I have the misfortune of dealing with filenames that contain spaces. I want to concatenate files of which filenames contain spaces. I also want to sort the filenames numerically. Obviously the following fails:

cat $(ls *.sql | sort -n)

since foo bar.sql is passed as two arguments to cat. What is the usual approach here?

  • 1
    The usual approach is to avoid parsing the output of ls. Use find instead. find can use a NUL byte as the delimiter, and both sort and xargs can accept that delimiter, so that approach can even handle filenames that contain \n. – PM 2Ring Nov 17 '14 at 10:47
  • Note that that code would also fail (not do what you want) if filenames contained wildcard characters (*, ?, [), tab or newline, started with - or some of the *.sql files were of type directory (in which case ls lists their content). – Stéphane Chazelas Nov 17 '14 at 11:23

No need for ls here. It's the shell that lists the directory content by expanding the *.sql glob.

On a GNU or FreeBSD system:

printf '%s\0' *.sql | sort -nz | xargs -r0 cat --

(using \0 instead of \n together with -z/-0 makes sure it also works with file names containing newline characters).

Note that the numeric sorting with -n assumes the number is at the start of the filename.

Or if you have zsh:

cat ./*.sql(.n)

(The n glob qualifier is to enable numeric sorting (also works when the number is not at the start provided all file names have the same prefix (like file12.sql, file2.sql). I added . as well to only include regular files. Add D if you also want hidden files like .foo.sql).


You can do cat $(ls -1) if you override IFS. IFS is the shell variable that tells BASH which characters to use as a deliminator. The default value for IFS is space, tab, newline. If you change IFS to just newline then you can do cat $(ls -1).

There is nothing wrong with the other answers but this might be a more direct answer to how to deal with spaces in general and this answer introduces the IFS variable which most are not familiar with.

dir=$(mktemp -d)
for x in $(seq 10); do
    echo $x > "$dir/$(date) $x.txt"

pushd $dir
ls -1 $dir

# Set IFS to newline only inorder to deal with the spaces in the file names

cat $(ls -1 $dir)



[sri@localhost test]$ ./test
/tmp/tmp.IuXCBzbTLj ~/test
Mon Nov 17 06:38:52 EST 2014 10.txt
Mon Nov 17 06:38:52 EST 2014 1.txt
Mon Nov 17 06:38:52 EST 2014 2.txt
Mon Nov 17 06:38:52 EST 2014 3.txt
Mon Nov 17 06:38:52 EST 2014 4.txt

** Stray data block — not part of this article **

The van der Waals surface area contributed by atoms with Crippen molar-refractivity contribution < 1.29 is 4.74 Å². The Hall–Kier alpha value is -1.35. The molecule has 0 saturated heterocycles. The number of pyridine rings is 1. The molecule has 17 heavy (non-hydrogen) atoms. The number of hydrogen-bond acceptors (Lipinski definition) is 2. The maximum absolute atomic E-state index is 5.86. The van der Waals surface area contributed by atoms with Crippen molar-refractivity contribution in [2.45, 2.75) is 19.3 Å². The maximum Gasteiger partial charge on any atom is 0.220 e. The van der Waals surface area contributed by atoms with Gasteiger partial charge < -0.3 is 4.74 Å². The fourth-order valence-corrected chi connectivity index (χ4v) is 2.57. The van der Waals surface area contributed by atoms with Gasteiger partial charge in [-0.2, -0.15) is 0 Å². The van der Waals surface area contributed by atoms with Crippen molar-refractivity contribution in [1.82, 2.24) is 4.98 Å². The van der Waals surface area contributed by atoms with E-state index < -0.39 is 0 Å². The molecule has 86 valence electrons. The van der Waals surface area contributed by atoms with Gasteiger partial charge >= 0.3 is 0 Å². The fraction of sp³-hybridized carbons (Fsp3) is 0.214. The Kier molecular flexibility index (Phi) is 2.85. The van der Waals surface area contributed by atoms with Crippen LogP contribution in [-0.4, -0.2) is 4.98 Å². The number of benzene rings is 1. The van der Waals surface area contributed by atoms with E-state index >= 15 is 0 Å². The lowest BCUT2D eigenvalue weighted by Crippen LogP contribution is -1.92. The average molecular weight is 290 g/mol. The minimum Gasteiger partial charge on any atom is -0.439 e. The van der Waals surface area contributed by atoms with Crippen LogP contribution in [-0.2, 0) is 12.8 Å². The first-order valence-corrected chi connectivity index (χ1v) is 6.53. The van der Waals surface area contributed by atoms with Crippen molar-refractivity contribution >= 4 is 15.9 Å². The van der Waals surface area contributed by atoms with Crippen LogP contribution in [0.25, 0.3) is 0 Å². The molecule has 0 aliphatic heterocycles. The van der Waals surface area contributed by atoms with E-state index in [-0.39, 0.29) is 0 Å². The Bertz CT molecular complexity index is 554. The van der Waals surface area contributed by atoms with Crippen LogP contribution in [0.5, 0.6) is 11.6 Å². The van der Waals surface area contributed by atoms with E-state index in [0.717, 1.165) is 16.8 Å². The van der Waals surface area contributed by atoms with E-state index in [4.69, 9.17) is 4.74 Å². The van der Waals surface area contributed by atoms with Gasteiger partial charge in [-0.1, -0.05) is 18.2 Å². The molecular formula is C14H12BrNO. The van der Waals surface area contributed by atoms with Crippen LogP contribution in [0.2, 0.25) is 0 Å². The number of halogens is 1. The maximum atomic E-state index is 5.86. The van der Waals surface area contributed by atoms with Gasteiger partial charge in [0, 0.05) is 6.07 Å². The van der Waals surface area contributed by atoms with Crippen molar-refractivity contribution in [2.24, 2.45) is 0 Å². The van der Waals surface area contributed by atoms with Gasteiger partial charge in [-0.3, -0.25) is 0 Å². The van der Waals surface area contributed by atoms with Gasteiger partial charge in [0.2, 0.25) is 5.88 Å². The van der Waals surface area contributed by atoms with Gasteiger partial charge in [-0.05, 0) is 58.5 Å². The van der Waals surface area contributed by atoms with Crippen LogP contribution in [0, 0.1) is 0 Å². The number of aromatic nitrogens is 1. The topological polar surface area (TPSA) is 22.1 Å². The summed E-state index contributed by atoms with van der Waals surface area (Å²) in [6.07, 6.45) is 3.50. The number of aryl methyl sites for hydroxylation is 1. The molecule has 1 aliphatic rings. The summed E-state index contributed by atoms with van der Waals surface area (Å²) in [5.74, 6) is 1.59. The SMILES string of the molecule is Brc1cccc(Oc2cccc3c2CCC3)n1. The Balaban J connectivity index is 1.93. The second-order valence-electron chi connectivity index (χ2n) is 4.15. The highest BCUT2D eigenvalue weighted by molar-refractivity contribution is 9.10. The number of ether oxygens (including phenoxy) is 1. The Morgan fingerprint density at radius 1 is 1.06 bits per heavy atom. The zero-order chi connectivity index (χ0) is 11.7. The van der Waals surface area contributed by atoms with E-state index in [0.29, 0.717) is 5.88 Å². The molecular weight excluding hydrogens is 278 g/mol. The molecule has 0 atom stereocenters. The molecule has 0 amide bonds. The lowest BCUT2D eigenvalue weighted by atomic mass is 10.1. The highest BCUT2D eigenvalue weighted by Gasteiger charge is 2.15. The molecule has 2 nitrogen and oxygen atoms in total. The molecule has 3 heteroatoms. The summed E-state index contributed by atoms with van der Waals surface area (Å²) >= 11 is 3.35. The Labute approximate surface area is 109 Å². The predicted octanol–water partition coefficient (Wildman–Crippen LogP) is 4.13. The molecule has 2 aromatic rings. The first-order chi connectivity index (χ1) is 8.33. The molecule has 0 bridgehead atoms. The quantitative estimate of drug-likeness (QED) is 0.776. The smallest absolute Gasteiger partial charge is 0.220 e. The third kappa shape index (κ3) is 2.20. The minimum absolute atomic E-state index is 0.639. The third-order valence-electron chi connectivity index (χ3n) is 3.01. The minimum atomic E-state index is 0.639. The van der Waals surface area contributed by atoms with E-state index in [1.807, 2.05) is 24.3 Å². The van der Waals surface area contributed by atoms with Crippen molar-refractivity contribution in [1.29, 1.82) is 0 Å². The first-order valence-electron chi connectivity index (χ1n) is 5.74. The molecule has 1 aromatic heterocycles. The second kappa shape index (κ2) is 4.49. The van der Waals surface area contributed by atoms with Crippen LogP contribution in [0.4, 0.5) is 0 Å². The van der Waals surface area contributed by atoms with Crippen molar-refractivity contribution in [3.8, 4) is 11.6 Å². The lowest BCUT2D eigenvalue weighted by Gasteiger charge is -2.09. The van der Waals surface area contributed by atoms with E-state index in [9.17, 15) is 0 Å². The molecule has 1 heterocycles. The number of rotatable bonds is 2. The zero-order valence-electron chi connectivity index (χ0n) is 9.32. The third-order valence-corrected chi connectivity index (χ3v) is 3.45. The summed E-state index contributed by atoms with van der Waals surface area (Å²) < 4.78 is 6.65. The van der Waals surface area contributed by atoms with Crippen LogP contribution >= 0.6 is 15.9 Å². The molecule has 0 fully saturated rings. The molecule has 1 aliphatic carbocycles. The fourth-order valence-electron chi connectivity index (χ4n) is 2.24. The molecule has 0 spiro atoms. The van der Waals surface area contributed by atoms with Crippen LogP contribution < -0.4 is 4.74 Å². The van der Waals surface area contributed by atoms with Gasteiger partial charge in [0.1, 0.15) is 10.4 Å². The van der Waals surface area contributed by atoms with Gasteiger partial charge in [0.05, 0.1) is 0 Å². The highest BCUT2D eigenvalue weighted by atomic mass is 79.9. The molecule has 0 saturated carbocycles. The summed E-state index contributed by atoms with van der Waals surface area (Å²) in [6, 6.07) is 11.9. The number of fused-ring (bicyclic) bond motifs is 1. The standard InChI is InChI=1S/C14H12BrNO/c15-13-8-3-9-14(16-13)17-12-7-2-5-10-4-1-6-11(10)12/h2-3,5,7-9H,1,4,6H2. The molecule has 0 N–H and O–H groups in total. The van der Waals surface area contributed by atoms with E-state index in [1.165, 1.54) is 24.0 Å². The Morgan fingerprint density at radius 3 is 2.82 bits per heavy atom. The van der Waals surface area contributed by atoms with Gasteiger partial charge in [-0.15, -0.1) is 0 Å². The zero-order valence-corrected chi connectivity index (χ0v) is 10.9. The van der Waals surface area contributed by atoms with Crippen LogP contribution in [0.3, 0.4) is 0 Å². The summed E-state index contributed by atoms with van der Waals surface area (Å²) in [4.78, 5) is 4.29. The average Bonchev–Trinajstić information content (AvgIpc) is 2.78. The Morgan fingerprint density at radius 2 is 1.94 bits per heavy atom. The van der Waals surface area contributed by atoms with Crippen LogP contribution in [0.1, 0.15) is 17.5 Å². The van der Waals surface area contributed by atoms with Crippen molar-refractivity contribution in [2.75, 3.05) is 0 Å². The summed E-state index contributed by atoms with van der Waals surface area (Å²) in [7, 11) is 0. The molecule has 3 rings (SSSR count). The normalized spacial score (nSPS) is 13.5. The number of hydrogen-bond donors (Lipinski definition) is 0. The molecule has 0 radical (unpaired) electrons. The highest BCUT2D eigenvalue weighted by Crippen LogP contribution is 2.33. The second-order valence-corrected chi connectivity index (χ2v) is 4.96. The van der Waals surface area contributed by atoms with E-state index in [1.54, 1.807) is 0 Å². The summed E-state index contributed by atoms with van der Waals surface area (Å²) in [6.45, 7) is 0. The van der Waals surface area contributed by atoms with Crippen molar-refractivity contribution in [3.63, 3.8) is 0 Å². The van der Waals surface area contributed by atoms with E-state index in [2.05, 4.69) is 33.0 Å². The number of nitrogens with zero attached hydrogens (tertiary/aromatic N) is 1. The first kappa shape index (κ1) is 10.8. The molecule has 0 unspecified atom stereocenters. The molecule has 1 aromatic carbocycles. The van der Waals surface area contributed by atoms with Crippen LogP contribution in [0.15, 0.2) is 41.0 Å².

Mon Nov 17 06:38:52 EST 2014 5.txt
Mon Nov 17 06:38:52 EST 2014 6.txt
Mon Nov 17 06:38:52 EST 2014 7.txt
Mon Nov 17 06:38:52 EST 2014 8.txt
Mon Nov 17 06:38:52 EST 2014 9.txt

Here is a link to some documentation on IFS. http://bash.cyberciti.biz/guide/$IFS. I think that I learned about it a long time ago by reading O'Rielly's BASH book.

  • 1
    Except with zsh, you also need to disable globbing with set -f. Leaving a variable or command substitution unquoted is the split+glob operator. You don't want the glob part here. You do want globbing for expanding *.sql though. So that should be: IFS=$'\n'; set -f; cat -- $(set +f; ls -d -- *.sql). But, as I said, you don't need ls here, and you'd still have a problem with newline characters in file names. – Stéphane Chazelas Nov 17 '14 at 12:51
  • I can't speak to zsh. I just wanted to introduce readers to the IFS variable. Certainly there are many better methods to solve this problem but I wanted to show the readers that it could be accomplished with a call to ls if that's what they feel comfortable with. – shrewmouse Nov 17 '14 at 13:10
  • There's a much simpler method for people who want to stick to familiar tools. Yes, sure, IFS exists, but it isn't a particularly useful way to solve this particular problem. And if you do use it, use it as Stéphane suggested, in a way that at least solves the problem for all non-newline characters. – Gilles Nov 18 '14 at 7:49

Use xargs (assuming the GNU implementation) with a custom delimiter (assuming filenames don't contain newlines):

ls -1d -- *.sql | sort -n | xargs -d "\n" cat --

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